Over a 30 day period, residents submitted more than 2,000 responses to this prompt: “My #HopeForUCity is…”

University City School District Superintendent Joylynn Pruitt (center), seen here at a district work session, will retire at the end of the 2015-2016 school year after nine years in the post.
Tim Lloyd | St. Louis Public Radio

University City School District Superintendent Dr. Joylynn Pruitt will retire at the end of next school year, according to an announcement released Tuesday.

Pruitt has spent eight years so far at the head of the U. City schools, and said by the end of her ninth year, it will be time for someone else to take the district to the “next level.”

voting booth for paper ballot
File photo | Rachel Heidenry | St. Louis Beacon

(Updated 10:45 a.m., Mon., March 10 with filing of Jayson Thornton in Kirkwood.)

A longstanding contract dispute between the union representing University City firefighters and some city officials could influence that city’s April 8 election of new council members.

This article first appeared in the St. Louis Beacon, Sept. 6, 2013 - The third annual University City Jazz Festival, set for this Saturday, Sept. 7 at Heman Park, continues to grow.

According to brothers Mike and Rob Silverman, who founded the event in 2011, there will be changes in the main stage setup, plus an additional second stage featuring student musicians.

(Courtesy University City Public Library Archives)

When Edward Gardner Lewis purchased the land that would become University City at the turn of the twentieth century, there wasn't much in the area beyond an amusement park, a race track and the loop of the trolley from which Delmar Loop gets its name. But he had a vision for a magazine empire and needed space to expand his printing presses. He built an iconic octagonal building for his headquarters overlooking the street car line and in view of the site of the upcoming 1904 World's Fair. From there, a bustling street of businesses grew, full of places to eat, shop and have a good time.

Jami Cox
Provided Jami Cox

This article first appeared in the St. Louis Beacon, July 24, 2013: When you think of someone responsible for starting a community outreach program, public speak out sessions with fire fighters, police chiefs, city officials, superintendents and youth engagement events, a seasoned campaign worker with years of invaluable experience is likely to come to mind.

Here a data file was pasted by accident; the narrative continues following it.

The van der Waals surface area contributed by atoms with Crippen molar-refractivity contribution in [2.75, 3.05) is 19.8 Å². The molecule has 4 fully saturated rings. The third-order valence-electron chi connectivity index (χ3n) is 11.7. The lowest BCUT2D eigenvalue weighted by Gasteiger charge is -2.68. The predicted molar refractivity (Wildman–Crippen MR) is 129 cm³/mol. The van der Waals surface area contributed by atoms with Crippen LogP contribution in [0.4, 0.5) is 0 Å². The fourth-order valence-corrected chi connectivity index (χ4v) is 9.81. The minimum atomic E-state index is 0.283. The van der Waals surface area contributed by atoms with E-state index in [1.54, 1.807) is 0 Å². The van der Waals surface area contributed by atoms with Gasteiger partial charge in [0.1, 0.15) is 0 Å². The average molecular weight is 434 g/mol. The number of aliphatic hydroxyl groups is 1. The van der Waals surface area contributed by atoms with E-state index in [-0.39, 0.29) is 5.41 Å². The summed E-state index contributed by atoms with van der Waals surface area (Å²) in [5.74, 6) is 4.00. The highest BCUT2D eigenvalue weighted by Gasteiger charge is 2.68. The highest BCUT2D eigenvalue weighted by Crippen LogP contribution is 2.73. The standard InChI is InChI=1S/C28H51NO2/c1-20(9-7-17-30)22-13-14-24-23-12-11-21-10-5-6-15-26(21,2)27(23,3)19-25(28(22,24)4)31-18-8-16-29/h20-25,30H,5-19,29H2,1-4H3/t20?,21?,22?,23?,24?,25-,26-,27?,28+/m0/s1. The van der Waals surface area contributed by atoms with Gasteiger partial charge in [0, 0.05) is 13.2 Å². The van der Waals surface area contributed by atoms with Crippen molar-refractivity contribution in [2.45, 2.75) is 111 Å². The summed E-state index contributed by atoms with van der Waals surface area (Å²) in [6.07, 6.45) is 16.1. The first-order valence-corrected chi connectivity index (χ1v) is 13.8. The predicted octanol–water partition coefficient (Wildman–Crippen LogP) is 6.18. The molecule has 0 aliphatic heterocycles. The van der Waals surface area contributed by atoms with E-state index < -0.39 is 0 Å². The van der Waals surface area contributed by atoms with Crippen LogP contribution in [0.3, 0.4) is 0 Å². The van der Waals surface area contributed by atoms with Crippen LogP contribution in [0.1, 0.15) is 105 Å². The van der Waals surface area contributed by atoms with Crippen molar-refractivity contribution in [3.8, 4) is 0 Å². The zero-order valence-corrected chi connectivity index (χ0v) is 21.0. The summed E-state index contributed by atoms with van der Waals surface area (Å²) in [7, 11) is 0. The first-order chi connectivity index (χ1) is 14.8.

But in this case, the instigator is 17 years old.

This article first appeared in the St. Louis Beacon, May 21, 2013 - If names like Lasky, Rinaldi’s, Shanghai Café, the Varsity theater and Toddle House conjure up immediate memories of the University City Loop, M.M. Costantin has a book for you.

Costantin, who has lived in the area near the Loop for more than 40 years, has seen the area at its worst and its best, from the days when she really didn’t feel it was safe to take a walk down Delmar to today, when long lines mark the success of venues like the Pageant theater and restaurants like Pi.

University City lawyer sentenced on embezzlement charges

Sep 11, 2012
(via Flickr/Tracy O)

A former lawyer in St. Louis County is going to prison after embezzling nearly $500,000 from dozens of clients.

The U.S. Attorney's office says 53-year-old Jonathan McKee was sentenced Monday to five years in federal prison. He pleaded guilty in March to one felony count of mail fraud.

McKee had a general law practice in University City. Prosecutors said that between 2007 and 2011, he kept more than $495,000 in settlement money from insurance companies that should have gone to about 87 clients.

McKee was disbarred by both Missouri and Illinois last year.

This article first appeared in the St. Louis Beacon, Aug. 7, 2012 - "Express Yourself, Community Civility And Compassion," a collaborative art show running from Aug. 4-24, features a blend of old (over 55) and young (16-21) artists. The idea is to cross generations, having artists work together to explore themes of community, civility and compassion via a variety of media.

This article first appeared in the St. Louis Beacon, Aug. 6, 2012 - After University City officials voted last year to scrap a bill aimed at controlling crowds in the Delmar Loop, Mayor Shelley Welsch said two new groups, one local and one regional, were needed to address issues involving youth in the Loop and the metropolitan area.

Morning headlines: Monday, April 2, 2012

Apr 2, 2012
UPI/KMOX

Lambert Concourse reopens today

City officials are celebrating the reopening of the C Concourse at Lambert St. Louis International Airport today.

The concourse has been closed since April 22 of last year when a tornado hit causing significant damage.

The concourse is new and improved according to director Rhonda Hamm-Niebruegge with brighter ceilings, new lighting and new restrooms among the improvements. Hamm-Niebruegge recalls the evening the tornado hit.

View University City Flood Damage in a larger map

A long-delayed buyout of 26 properties in University City that were severely damaged by flash flooding in 2008 has gotten a final level of approval.

Chuck Berry statue installed in the Loop

Jul 1, 2011
Workers set the statue in place near Chuck Berry's star on the St. Louis Walk of Fame and near Blueberry Hill, where he played regular concerts in later years.
Bill Greenblatt | UPI | file photo

Despite criticism, a statue of rock legend Chuck Berry was installed in University City, Mo. Friday in the Delmar Loop.

The statue was crafted by local artist Harry Weber and a formal dedication is planned for July 29.

Previously, critics voiced concerns that the statue was to be installed on city-owned land and that Berry spent time in jail.

Pages